This Day In History, May 28
585 BC: The "Battle of the Eclipse" near Sardis in western Turkey (Sardis was the location of one of the seven church congregations to whom the Book of Revelation was written; see also Where Are The Seven Churches Of Revelation Today?). The sight of a solar eclipse (see also When Do Eclipses Happen On The Christian Holy Days?), as predicted by the Greek scientist Thales, caused a truce to be called between Alyattes and Cyaxares (see also A History Of Jerusalem: Greeks, Ptolemies, Seleucids).
1156: William of Sicily put down a revolt against his rule, defeating the Byzantine fleet at Brindisi.
1503: James IV of Scotland married Margaret Tudor according to a Papal Bull ("bulletin") issued by Pope Alexander VI.
1533: Thomas Cranmer, the Archbishop of Canterbury (who had been appointed to the position after being the Boleyn family's pastor), declared the marriage of King Henry VIII to Anne Boleyn to be valid, contrary to the decree of Pope Clement VII.
1859: The bell known as "Big Ben" was transported on a carriage, pulled by 16 horses, from the Whitechapel Bell Foundry to Westminster.
1588: In an attempt to return England to Papal authority, the Spanish Armada, with 130 ships and 30,000 marines, left Lisbon (the Armada was destroyed at sea by the Royal Navy).
1754: During the Seven Years War between Britain and France (commonly known in North America as the "French and Indian War"), British forces under George Washington (then a loyal Lieutenant Colonel in the British Army) defeated a French force at the Battle of Jumonville Glen in Pennsylvania.
1898: In Italy, The Shroud of Turin was first photographed in Turin's Cathedral, where it had been housed for 320 years.
1934: The Dionne quintuplets (Cecile, Annette, Yvonne, Emilie, Marie) were born in Callender, Ontario. They became the first quintuplets to survive infancy.
1937: The Volkswagen (in German, Volkswagen means "people's car") automobile manufacturer was founded in Germany. Adolf Hitler ordered the mass production of a basic automobile for two adults and three children. The result was the Volkswagan Beetle.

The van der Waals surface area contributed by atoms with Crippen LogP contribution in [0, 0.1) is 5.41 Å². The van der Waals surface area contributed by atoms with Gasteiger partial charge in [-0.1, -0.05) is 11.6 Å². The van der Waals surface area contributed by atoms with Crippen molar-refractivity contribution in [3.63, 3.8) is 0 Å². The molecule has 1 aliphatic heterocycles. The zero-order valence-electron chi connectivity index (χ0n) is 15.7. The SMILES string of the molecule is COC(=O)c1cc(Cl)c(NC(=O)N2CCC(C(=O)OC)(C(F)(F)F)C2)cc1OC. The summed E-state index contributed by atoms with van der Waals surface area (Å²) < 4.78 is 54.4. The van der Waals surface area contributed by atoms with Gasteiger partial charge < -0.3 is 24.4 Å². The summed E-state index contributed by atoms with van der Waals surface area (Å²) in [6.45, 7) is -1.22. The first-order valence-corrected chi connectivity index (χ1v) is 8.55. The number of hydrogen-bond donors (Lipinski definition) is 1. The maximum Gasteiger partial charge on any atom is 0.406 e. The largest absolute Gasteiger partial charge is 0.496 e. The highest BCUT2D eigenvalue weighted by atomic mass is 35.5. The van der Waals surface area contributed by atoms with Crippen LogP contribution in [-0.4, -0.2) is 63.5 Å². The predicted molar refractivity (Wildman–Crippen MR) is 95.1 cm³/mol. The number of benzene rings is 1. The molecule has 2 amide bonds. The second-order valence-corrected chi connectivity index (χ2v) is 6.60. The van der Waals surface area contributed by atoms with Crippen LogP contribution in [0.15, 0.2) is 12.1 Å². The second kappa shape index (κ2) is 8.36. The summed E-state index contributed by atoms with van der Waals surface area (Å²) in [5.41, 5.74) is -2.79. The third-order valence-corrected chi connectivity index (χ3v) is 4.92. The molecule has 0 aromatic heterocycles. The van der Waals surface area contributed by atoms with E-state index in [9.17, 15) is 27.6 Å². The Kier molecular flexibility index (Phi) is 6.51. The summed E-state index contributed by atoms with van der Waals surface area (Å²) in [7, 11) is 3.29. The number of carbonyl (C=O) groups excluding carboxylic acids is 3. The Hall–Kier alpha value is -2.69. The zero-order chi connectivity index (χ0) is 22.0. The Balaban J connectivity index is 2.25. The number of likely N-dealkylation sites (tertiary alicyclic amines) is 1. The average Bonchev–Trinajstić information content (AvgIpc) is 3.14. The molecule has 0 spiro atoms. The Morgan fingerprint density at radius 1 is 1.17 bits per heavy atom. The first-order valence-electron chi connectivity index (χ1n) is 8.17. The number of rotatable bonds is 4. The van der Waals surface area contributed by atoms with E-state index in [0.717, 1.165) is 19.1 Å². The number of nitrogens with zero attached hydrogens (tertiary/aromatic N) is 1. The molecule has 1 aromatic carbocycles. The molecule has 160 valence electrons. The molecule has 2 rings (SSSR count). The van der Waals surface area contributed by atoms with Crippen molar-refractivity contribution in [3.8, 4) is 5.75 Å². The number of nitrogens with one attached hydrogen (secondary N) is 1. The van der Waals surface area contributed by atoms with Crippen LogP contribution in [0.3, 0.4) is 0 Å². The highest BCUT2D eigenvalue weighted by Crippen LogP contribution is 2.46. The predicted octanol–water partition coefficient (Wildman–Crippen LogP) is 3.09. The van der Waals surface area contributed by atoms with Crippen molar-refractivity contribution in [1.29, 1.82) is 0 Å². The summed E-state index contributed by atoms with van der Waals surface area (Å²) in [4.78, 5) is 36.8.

1940: The evacuation of the Allied armies from Dunkirk began. By its completion on the night of June 2, a total of 224,585 British and 112,546 French and Belgian troops had been saved from death or capture. In a speech directed at Adolf Hitler, warning of the bloody mauling that a German invasion force would face if it crossed the Channel, Prime Minister Winston Churchill said in Parliament "we shall defend our island, whatever the cost may be, we shall fight on the beaches, we shall fight on the landing grounds, we shall fight in the fields and in the streets, we shall fight in the hills; we shall never surrender."
1948: During the Israel War of Independence, the Jews surrendered the "Old City" of Jerusalem to King Abdullah's Arab Legion (see Jordan's West Bank Invasion and A History Of Jerusalem: War And Peace).
1972: The Watergate burglary: White House "plumbers" (a team of political "operatives" established by Richard Nixon to stop information "leaks" from within his regime) broke into Democratic National Headquarters.
1972: The Duke of Windsor, who had abdicated the British throne to marry the divorced U.S. "socialite" Wallis Warfield Simpson, died in Paris.
1982: Pope John Paul II arrived in Britain on the first visit there by a Pope since 1531.
1995: A magnitude 7.6 earthquake struck the Russian town of Neftegorsk, killing 2,000 people.
1998: In response to nuclear weapons testing by India, Pakistan conducted a series of nuclear detonations of its own.
2004: Foreign occupation forces in Iraq "approved" the "democratic choice" of Ayad Allawi as Prime Minister of Iraq.